Key Difference – Gene Cloning vs PCR
The synthesis of many copies of DNA from a specific DNA fragment is called DNA amplification. There are two main DNA amplification processes namely gene cloning and PCR. The key difference between gene cloning and PCR is, gene cloning produces the multiple copies of a specific gene in vivo by constructing a recombinant DNA and growing inside a host bacterium while PCR produces millions of copies of a specific DNA fragment in vitro undergoing repeated cycles of denaturation and synthesis.
1. Overview and Key Difference
2. What is Gene Cloning
3. What is PCR
4. Side by Side Comparison – Gene Cloning vs PCR
What is Gene Cloning?
Gene cloning is a technique employed to locate and multiply a specific gene from the extracted genomic DNA of an organism through the construction of recombinant DNA. Genomic DNA contains thousands of different genes encoded for proteins. When DNA is extracted, it includes all possible genes it can bear. Gene cloning technique has enabled the detection of a specific gene from the total DNA. Therefore gene cloning serves as an important tool in molecular biology.
Making of a genomic library of an organism is essential in gene cloning if there is no clue about the location of the relevant gene in the DNA. A genomic library is made using the following steps.
Step 1: Extraction of the total DNA from an organism which contains the desired gene.
Step 2: Restriction digestion of the extracted DNA to produce small manageable fragments. This step is facilitated by restriction endonucleases.
Step 3: Selection of a suitable vector and opening the vector DNA using the same restriction endonucleases. Bacterial plasmids are commonly used as vectors to carry foreign DNA. Plasmids are small circles of DNA located within bacteria.
Step 4: Combining of the vector DNA and fragmented DNA to produce recombinant DNA molecule. This step is governed by DNA ligase.
Step 5: Transferring of recombinant DNA molecules into host bacteria. This step is known as transformation, and is done using a heat shock.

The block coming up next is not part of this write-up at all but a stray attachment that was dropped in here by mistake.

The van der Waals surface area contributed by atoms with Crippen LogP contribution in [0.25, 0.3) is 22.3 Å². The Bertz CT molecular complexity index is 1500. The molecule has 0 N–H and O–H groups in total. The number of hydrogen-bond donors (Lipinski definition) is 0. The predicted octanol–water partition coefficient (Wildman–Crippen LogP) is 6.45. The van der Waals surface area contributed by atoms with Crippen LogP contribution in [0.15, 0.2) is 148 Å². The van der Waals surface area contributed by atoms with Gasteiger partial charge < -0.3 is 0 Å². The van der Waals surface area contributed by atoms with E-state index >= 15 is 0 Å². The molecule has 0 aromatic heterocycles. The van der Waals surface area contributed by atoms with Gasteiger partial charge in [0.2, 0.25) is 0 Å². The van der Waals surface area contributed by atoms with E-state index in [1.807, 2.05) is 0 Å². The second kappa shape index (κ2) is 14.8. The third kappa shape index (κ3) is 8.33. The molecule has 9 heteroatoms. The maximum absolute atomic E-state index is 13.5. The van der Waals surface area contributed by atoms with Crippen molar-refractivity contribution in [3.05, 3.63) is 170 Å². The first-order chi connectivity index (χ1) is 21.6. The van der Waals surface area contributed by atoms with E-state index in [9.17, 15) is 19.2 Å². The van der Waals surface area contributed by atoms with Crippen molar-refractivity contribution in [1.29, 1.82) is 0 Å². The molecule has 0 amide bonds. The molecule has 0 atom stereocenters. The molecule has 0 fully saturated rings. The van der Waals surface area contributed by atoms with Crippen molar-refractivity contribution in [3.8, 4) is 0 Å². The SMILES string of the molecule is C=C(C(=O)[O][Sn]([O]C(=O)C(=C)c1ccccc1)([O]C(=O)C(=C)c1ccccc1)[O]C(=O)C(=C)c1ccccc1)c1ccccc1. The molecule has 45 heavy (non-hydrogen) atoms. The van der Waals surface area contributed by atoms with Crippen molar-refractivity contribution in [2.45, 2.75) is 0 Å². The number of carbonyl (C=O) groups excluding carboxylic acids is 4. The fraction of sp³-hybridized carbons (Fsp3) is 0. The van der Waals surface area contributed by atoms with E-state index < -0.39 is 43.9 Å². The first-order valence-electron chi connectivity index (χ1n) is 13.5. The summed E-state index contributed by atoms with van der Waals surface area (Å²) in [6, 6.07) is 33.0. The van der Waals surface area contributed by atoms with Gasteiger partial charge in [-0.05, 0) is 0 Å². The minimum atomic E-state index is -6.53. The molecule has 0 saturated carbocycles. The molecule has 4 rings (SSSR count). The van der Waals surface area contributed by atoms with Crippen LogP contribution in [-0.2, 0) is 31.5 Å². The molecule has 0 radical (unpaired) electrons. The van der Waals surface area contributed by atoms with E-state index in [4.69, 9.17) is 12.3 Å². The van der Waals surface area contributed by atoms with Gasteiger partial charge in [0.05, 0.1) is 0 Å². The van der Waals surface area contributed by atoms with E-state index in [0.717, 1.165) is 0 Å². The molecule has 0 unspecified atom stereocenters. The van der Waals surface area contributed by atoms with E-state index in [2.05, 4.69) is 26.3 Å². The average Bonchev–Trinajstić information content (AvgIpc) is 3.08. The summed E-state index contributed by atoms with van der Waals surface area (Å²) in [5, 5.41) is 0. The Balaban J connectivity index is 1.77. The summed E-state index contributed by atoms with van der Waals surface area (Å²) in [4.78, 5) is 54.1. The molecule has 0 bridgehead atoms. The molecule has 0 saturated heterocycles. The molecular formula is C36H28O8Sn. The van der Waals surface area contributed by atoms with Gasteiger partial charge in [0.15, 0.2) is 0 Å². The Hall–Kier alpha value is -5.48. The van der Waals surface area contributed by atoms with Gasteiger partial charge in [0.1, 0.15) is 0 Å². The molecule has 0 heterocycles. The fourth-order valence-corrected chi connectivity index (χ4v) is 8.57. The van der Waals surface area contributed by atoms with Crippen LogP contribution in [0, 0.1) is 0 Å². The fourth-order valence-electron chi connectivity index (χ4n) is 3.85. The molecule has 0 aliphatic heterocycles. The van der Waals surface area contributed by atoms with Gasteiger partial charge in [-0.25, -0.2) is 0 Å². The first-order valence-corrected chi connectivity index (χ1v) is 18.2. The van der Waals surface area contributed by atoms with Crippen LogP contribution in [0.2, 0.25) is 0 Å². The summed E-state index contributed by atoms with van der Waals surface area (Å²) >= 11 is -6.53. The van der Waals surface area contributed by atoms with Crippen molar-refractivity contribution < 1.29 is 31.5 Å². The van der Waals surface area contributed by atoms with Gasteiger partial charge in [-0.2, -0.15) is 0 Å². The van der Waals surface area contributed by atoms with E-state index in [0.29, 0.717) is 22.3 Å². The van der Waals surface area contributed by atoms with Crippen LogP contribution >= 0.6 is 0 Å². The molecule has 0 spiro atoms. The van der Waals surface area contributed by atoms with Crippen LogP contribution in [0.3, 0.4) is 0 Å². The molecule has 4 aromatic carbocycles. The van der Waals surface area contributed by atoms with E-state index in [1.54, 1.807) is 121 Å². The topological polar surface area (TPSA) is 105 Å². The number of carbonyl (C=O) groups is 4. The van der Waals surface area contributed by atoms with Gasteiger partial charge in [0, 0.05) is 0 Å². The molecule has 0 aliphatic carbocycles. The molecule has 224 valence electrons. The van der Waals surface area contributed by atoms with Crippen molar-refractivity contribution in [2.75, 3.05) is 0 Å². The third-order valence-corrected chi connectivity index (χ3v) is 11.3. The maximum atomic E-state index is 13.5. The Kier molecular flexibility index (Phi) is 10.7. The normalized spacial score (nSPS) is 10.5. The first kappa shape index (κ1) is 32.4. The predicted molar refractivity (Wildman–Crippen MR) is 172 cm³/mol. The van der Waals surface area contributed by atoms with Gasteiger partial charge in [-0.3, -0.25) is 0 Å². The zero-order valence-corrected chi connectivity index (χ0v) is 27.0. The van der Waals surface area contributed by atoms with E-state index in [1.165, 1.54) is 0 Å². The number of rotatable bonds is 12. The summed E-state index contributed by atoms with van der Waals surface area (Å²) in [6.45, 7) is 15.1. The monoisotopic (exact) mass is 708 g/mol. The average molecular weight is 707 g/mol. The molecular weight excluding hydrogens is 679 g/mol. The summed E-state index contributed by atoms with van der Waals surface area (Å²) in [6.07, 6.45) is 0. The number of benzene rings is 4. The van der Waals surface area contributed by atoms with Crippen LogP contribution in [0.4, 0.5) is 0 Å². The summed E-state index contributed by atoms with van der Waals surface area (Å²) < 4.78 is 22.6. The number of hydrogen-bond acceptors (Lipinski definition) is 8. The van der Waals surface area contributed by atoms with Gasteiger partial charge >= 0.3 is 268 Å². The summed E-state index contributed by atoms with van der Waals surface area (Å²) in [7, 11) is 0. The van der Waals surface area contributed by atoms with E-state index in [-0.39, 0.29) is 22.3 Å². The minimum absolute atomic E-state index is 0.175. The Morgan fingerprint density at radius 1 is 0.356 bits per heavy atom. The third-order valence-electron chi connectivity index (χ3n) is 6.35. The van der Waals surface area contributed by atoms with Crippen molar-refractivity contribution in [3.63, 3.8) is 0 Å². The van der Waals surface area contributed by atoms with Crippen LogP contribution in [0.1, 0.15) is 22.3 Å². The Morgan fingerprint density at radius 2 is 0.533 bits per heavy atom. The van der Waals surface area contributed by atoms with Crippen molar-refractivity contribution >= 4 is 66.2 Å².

Step 5: Screening of transformed bacterial cells on a culture medium. A mixed population of transformed and nontransformed host cells is obtained at the end of the transformation process. As gene of interest includes only in transformed host cells. Hence, it is necessary to select transformed cells. The selection is made using selective media which contain antibiotics. Only the transformed cells grow on this screening medium enabling the selection.
Step 6: Growing of bacteria to produce a gene library. In this step, the transformed host cells are introduced into fresh culture media which provides optimum growth requirements. Total colonies on the culture plates represent the genomic library of that organism.
Step 7: The recombinant DNA molecule containing the gene of interest must be screened from thousands of cloned fragments of recombinant DNA. It can be accomplished by the use of probes which mark the specific gene or the specific protein results from that gene.
Once the interested gene containing the bacterial colony is identified from the total colonies, it is possible to make millions of copies of the recombinant plasmid that contains the gene.
Gene cloning is used in establishing gene libraries, producing special protein, vitamins, antibiotics, hormones, sequencing and mapping genomes of the organisms, making multiple copies of individuals DNA in forensics etc.
What is PCR?
Polymerase Chain Reaction (PCR) is a technique which generates a large number of copies of a particular DNA fragment. Exponential amplification of a specific DNA sequence is obtained by PCR under in vitro conditions. This technique is a very powerful tool in Molecular Biology since it can multiply a small sample of DNA into a usable amount. PCR was introduced by Kary Mullis in 1983 and this prize-winning invention created a huge advancement in Molecular Biology.